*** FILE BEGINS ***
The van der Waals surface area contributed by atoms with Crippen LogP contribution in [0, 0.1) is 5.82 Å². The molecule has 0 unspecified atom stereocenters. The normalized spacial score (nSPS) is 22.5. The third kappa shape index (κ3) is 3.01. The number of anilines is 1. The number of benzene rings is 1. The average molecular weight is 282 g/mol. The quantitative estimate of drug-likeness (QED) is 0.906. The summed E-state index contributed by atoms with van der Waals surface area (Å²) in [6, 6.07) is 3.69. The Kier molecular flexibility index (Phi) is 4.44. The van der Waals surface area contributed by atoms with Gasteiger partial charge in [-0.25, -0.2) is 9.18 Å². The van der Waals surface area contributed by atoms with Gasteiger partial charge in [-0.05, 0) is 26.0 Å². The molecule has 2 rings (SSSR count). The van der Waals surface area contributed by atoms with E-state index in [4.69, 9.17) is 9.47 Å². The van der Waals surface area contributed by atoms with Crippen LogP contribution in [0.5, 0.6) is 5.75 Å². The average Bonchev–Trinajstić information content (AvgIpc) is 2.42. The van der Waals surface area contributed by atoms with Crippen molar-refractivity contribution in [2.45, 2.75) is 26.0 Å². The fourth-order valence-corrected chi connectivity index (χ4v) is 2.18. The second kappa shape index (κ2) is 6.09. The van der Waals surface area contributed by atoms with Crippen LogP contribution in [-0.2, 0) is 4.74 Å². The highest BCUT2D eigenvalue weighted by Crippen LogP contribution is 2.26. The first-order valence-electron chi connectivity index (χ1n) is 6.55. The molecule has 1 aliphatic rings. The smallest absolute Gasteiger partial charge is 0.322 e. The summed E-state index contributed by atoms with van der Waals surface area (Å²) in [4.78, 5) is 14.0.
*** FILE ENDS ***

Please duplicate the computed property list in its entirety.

The van der Waals surface area contributed by atoms with Crippen LogP contribution in [0, 0.1) is 5.82 Å². The molecule has 0 unspecified atom stereocenters. The normalized spacial score (nSPS) is 22.5. The third kappa shape index (κ3) is 3.01. The number of anilines is 1. The number of benzene rings is 1. The average molecular weight is 282 g/mol. The quantitative estimate of drug-likeness (QED) is 0.906. The summed E-state index contributed by atoms with van der Waals surface area (Å²) in [6, 6.07) is 3.69. The Kier molecular flexibility index (Phi) is 4.44. The van der Waals surface area contributed by atoms with Gasteiger partial charge in [-0.25, -0.2) is 9.18 Å². The van der Waals surface area contributed by atoms with Gasteiger partial charge in [-0.05, 0) is 26.0 Å². The molecule has 2 rings (SSSR count). The van der Waals surface area contributed by atoms with E-state index in [4.69, 9.17) is 9.47 Å². The van der Waals surface area contributed by atoms with Crippen LogP contribution in [0.5, 0.6) is 5.75 Å². The average Bonchev–Trinajstić information content (AvgIpc) is 2.42. The van der Waals surface area contributed by atoms with Crippen molar-refractivity contribution in [2.45, 2.75) is 26.0 Å². The fourth-order valence-corrected chi connectivity index (χ4v) is 2.18. The second kappa shape index (κ2) is 6.09. The van der Waals surface area contributed by atoms with Crippen LogP contribution in [-0.2, 0) is 4.74 Å². The highest BCUT2D eigenvalue weighted by Crippen LogP contribution is 2.26. The first-order valence-electron chi connectivity index (χ1n) is 6.55. The molecule has 1 aliphatic rings. The smallest absolute Gasteiger partial charge is 0.322 e. The summed E-state index contributed by atoms with van der Waals surface area (Å²) in [4.78, 5) is 14.0.